So these pointers may seem overkill but by being clear throughout the relationship it can save those uncomfortable moments where one or both sides have failed to deliver something. However by following these tips, you will likely never need to revert to contract waving or termination.  That rarely adds value for either party.

Monday, 25 May 2015

Projects from a Service Management perspective - Part 2

Image result for all things itsm logoThis is the second of two blogs I recently wrote for All Things ITSM about how to undertake IT projects with a service management perspective.

Monday, 18 May 2015

Projects from a Service Management perspective - Part 1

Image result for all things itsm logoThis is the first of two blogs I recently wrote for All Things ITSM  about how to undertake IT projects with a service management perspective.  Your thoughts would be appreciated.

Thursday, 7 May 2015

Gander Service Management is proud to offer online training for ITIL, COBIT, OBASHI, ISO 20000 and, coming soon, PRINCE2 & BRM

By partnering with +ITSM Zone , our online training provides flexible, anytime / anyplace access to accredited courseware – backed by knowledgeable and friendly expert tutors and support staff.  Our partnership means that if required, we can attend your site for scheduled Q&A sessions to help you address or clarify questions that rise up during your training. Alternatively, support can be provided by email, 24*7.

We offer the following courses:
  • ITIL Lite
    • a quick introduction to ITIL and service management essentials. Based around a real world financial services case study, this course is suitable for technical, business and executive personnel.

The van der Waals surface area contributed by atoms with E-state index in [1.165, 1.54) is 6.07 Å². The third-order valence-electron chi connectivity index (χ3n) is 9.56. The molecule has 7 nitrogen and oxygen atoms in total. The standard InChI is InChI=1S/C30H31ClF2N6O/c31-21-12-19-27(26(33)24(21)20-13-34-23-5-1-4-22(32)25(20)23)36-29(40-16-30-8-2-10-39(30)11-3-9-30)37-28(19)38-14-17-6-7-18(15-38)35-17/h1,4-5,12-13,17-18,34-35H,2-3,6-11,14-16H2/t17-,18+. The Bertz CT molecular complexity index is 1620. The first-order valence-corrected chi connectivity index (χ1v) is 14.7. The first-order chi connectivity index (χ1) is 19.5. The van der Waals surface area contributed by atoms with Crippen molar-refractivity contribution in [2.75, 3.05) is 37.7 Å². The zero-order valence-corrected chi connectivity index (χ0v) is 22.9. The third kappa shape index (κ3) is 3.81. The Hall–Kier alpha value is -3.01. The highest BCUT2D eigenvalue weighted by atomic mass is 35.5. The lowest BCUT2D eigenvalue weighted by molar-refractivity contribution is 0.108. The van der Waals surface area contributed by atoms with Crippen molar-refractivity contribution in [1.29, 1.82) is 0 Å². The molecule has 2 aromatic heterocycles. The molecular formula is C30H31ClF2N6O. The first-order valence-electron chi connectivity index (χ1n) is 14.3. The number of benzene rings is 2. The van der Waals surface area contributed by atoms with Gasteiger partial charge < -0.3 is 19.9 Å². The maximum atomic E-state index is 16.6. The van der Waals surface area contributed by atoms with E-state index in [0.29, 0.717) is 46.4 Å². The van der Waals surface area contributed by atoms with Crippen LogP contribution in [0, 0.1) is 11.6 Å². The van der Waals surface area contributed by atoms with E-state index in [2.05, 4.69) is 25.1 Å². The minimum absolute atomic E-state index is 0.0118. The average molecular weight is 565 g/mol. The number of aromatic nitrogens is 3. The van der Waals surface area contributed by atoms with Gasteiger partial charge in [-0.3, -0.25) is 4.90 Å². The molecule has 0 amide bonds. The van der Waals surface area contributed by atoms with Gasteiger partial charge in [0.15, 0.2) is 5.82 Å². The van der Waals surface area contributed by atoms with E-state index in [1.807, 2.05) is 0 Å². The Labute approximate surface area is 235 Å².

• ITIL Foundation
  • ITIL Lifecycle courses - targeted at delegates who will manage and implement ITIL processes.
  • ITIL Capability courses - targeted at delegates who will carry out ITIL processes on a day to day basis.
  • ITIL Managing Across the Lifecycle
  • ITIL Expert Package
  • COBIT5 Foundation
  • OBASHI Foundation
  • ISO 20000 Foundation
  • PRINCE2 Foundation (Coming soon)
  • Business Relationship Management Foundation (Coming soon)

Also available are online exams allowing you to take the exam when you are ready, at a time that suits you, day or night.

Why train online?
  • Lower cost – eliminate all travel/hotel expenses and reduce your time away from other priorities
  • Any time, any place, any device online access – to all of your training resources and materials
  • Focus is on learning – rather than cramming for an exam in a few days, online training focusses on the retention of knowledge
  • Courses are guaranteed – no last minute cancellations or re-scheduling
  • Content on demand – allows you to pick up where you left off at any time
  • Control the pace of the action – you can read, watch, listen and learn as many times as you want
  • Make the most your time – by skipping familiar sections and spend more time on other material

More information, prices and booking facilities can be found at